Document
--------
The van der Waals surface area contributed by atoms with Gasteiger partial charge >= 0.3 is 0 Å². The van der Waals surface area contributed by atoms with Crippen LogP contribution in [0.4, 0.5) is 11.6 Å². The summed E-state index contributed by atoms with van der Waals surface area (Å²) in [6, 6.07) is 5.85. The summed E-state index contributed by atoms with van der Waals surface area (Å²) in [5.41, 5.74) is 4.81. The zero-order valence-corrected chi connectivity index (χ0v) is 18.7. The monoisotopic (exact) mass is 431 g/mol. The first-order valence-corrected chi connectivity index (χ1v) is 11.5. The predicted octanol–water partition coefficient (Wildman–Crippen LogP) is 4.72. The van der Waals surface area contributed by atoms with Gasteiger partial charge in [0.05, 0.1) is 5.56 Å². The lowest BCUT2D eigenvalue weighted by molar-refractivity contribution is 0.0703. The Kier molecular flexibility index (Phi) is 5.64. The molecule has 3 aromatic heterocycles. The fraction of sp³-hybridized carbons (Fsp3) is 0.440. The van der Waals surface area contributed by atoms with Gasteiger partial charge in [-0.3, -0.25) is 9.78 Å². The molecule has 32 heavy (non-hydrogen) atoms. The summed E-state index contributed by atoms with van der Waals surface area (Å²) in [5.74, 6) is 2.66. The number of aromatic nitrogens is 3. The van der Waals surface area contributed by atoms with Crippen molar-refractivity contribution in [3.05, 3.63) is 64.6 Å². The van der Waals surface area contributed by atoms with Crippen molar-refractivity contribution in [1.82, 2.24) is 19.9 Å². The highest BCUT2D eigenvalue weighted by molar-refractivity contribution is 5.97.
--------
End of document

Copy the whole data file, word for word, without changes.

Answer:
The van der Waals surface area contributed by atoms with Gasteiger partial charge >= 0.3 is 0 Å². The van der Waals surface area contributed by atoms with Crippen LogP contribution in [0.4, 0.5) is 11.6 Å². The summed E-state index contributed by atoms with van der Waals surface area (Å²) in [6, 6.07) is 5.85. The summed E-state index contributed by atoms with van der Waals surface area (Å²) in [5.41, 5.74) is 4.81. The zero-order valence-corrected chi connectivity index (χ0v) is 18.7. The monoisotopic (exact) mass is 431 g/mol. The first-order valence-corrected chi connectivity index (χ1v) is 11.5. The predicted octanol–water partition coefficient (Wildman–Crippen LogP) is 4.72. The van der Waals surface area contributed by atoms with Gasteiger partial charge in [0.05, 0.1) is 5.56 Å². The lowest BCUT2D eigenvalue weighted by molar-refractivity contribution is 0.0703. The Kier molecular flexibility index (Phi) is 5.64. The molecule has 3 aromatic heterocycles. The fraction of sp³-hybridized carbons (Fsp3) is 0.440. The van der Waals surface area contributed by atoms with Gasteiger partial charge in [-0.3, -0.25) is 9.78 Å². The molecule has 32 heavy (non-hydrogen) atoms. The summed E-state index contributed by atoms with van der Waals surface area (Å²) in [5.74, 6) is 2.66. The number of aromatic nitrogens is 3. The van der Waals surface area contributed by atoms with Crippen molar-refractivity contribution in [3.05, 3.63) is 64.6 Å². The van der Waals surface area contributed by atoms with Crippen molar-refractivity contribution in [1.82, 2.24) is 19.9 Å². The highest BCUT2D eigenvalue weighted by molar-refractivity contribution is 5.97.